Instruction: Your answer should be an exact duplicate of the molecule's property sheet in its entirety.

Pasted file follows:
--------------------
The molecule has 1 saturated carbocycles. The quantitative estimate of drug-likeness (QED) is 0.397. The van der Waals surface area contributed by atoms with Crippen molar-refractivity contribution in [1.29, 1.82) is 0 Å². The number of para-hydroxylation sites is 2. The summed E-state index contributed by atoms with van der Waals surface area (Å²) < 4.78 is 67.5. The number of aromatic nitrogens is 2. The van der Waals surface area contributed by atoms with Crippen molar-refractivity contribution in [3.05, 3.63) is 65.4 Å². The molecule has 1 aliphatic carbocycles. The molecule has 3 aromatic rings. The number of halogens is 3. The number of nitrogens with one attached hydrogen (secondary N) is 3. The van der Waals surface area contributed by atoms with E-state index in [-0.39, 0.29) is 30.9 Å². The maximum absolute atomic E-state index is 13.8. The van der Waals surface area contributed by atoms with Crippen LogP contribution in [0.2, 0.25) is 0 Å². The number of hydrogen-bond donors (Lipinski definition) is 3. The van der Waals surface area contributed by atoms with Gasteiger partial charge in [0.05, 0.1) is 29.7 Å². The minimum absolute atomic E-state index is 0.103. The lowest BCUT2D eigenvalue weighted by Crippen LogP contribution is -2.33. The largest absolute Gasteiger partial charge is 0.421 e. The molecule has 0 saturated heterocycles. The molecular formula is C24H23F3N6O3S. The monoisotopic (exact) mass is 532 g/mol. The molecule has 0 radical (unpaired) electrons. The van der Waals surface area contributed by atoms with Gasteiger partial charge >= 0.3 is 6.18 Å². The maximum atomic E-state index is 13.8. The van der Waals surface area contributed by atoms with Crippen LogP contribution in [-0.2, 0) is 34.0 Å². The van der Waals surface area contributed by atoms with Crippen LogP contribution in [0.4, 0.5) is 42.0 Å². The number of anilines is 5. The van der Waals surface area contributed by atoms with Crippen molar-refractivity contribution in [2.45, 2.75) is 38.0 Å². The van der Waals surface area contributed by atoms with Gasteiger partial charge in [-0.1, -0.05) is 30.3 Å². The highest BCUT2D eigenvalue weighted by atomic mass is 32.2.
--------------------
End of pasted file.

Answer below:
The molecule has 1 saturated carbocycles. The quantitative estimate of drug-likeness (QED) is 0.397. The van der Waals surface area contributed by atoms with Crippen molar-refractivity contribution in [1.29, 1.82) is 0 Å². The number of para-hydroxylation sites is 2. The summed E-state index contributed by atoms with van der Waals surface area (Å²) < 4.78 is 67.5. The number of aromatic nitrogens is 2. The van der Waals surface area contributed by atoms with Crippen molar-refractivity contribution in [3.05, 3.63) is 65.4 Å². The molecule has 1 aliphatic carbocycles. The molecule has 3 aromatic rings. The number of halogens is 3. The number of nitrogens with one attached hydrogen (secondary N) is 3. The van der Waals surface area contributed by atoms with E-state index in [-0.39, 0.29) is 30.9 Å². The maximum absolute atomic E-state index is 13.8. The van der Waals surface area contributed by atoms with Crippen LogP contribution in [0.2, 0.25) is 0 Å². The number of hydrogen-bond donors (Lipinski definition) is 3. The van der Waals surface area contributed by atoms with Gasteiger partial charge in [0.05, 0.1) is 29.7 Å². The minimum absolute atomic E-state index is 0.103. The lowest BCUT2D eigenvalue weighted by Crippen LogP contribution is -2.33. The largest absolute Gasteiger partial charge is 0.421 e. The molecule has 0 saturated heterocycles. The molecular formula is C24H23F3N6O3S. The monoisotopic (exact) mass is 532 g/mol. The molecule has 0 radical (unpaired) electrons. The van der Waals surface area contributed by atoms with Gasteiger partial charge >= 0.3 is 6.18 Å². The maximum atomic E-state index is 13.8. The van der Waals surface area contributed by atoms with Crippen LogP contribution in [-0.2, 0) is 34.0 Å². The van der Waals surface area contributed by atoms with Crippen LogP contribution in [0.4, 0.5) is 42.0 Å². The number of anilines is 5. The van der Waals surface area contributed by atoms with Crippen molar-refractivity contribution in [2.45, 2.75) is 38.0 Å². The van der Waals surface area contributed by atoms with Gasteiger partial charge in [-0.1, -0.05) is 30.3 Å². The highest BCUT2D eigenvalue weighted by atomic mass is 32.2.